What can we expect from the President’s plan to privatize air traffic control?
President Trump released a plan to privatize the air traffic control system on Monday. Privatization is expected to lower flying costs and modernize the present system, providing much-needed technological advances to take root. “We’re proposing reduced wait times, increased route efficiency and far fewer delays… Our plan will get you where you need to go quickly, more reliably, more affordably, and yes, for the first time in a long time, on time,” Trump said.
The proposal received immediate criticism from Democrats. House Minority Leader Nancy Pelosi called it “a tired Republican plan that both sides of the aisle have rejected” and would “hand control of one of our nation’s most important public assets to special interests and the big airlines.”
Trump’s proposal comes as part of the White House’s focus on infrastructure this week, shifting the administration’s attention back to fulfilling one of Trump’s big campaign promises. The move will help bring focus back to Trump’s agenda amid continued questions about Russia.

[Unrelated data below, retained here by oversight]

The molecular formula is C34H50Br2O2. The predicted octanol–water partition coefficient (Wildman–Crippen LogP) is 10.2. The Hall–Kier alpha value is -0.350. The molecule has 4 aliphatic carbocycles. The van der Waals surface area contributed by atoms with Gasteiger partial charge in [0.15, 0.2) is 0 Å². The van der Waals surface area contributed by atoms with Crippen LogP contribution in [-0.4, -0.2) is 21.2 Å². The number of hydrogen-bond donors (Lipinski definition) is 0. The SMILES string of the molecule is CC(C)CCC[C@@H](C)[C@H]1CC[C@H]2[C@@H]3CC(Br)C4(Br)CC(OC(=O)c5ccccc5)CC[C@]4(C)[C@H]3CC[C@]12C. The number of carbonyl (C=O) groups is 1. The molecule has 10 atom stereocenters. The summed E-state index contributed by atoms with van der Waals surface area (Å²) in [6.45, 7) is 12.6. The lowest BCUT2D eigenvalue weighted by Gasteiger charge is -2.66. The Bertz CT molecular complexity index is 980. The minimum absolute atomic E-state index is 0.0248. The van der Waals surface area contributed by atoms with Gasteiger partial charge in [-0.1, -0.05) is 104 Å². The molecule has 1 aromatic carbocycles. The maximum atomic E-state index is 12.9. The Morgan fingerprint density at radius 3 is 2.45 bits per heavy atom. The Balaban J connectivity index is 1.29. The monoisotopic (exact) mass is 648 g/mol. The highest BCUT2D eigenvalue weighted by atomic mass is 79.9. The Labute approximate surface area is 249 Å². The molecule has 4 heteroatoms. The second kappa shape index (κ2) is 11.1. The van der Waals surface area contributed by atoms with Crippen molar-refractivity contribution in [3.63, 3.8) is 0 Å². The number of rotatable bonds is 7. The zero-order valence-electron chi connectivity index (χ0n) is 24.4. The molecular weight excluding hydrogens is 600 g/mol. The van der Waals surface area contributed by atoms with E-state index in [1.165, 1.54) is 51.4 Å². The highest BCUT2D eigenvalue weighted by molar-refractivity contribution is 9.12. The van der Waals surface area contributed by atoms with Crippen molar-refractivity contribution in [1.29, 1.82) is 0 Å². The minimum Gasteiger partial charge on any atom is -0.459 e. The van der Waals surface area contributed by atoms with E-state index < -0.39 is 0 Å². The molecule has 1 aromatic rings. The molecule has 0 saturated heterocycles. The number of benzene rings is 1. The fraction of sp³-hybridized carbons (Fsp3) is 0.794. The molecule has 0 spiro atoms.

Most airlines support the plan to move air traffic control away from the Federal Aviation Administration and into the private sector. Currently, the FAA handles more than 50,000 flights a day and more than 700 million passengers each year. It spends nearly $10 billion a year on air traffic control funded largely through passenger user fees, and has about 28,000 air traffic control personnel according to CNBC.
The proposal still needs congressional approval. It is currently opposed by most Democrats and a few Republicans, but Republicans have the majority in both chambers of Congress.
A similar plan was pushed last year in 2016 by Republicans, but it gain less traction because the Republicans did not have the White House.
Senate Minority Leader Chuck Schumer took to the floor to voice his concerns about the proposal: “This would put the same airline companies who have added baggage fees, change fees and shrunk leg room in charge of the air traffic control system…Under a private system, what stops airlines from raising fees and taxes on consumers?”
Supporters of the plan believe it will lower costs, increase economic freedom, and make the system more efficient. Opponents are satisfied with the current system and claim that costs would actually increase in a private system due to the lack of regulation.
We’ll see what else the White House produces during “infrastructure week.” The administration will be trying to keep everyone focused on its agenda, but with James Comey testifying publicly before the Senate panel on Thursday, that might be unlikely.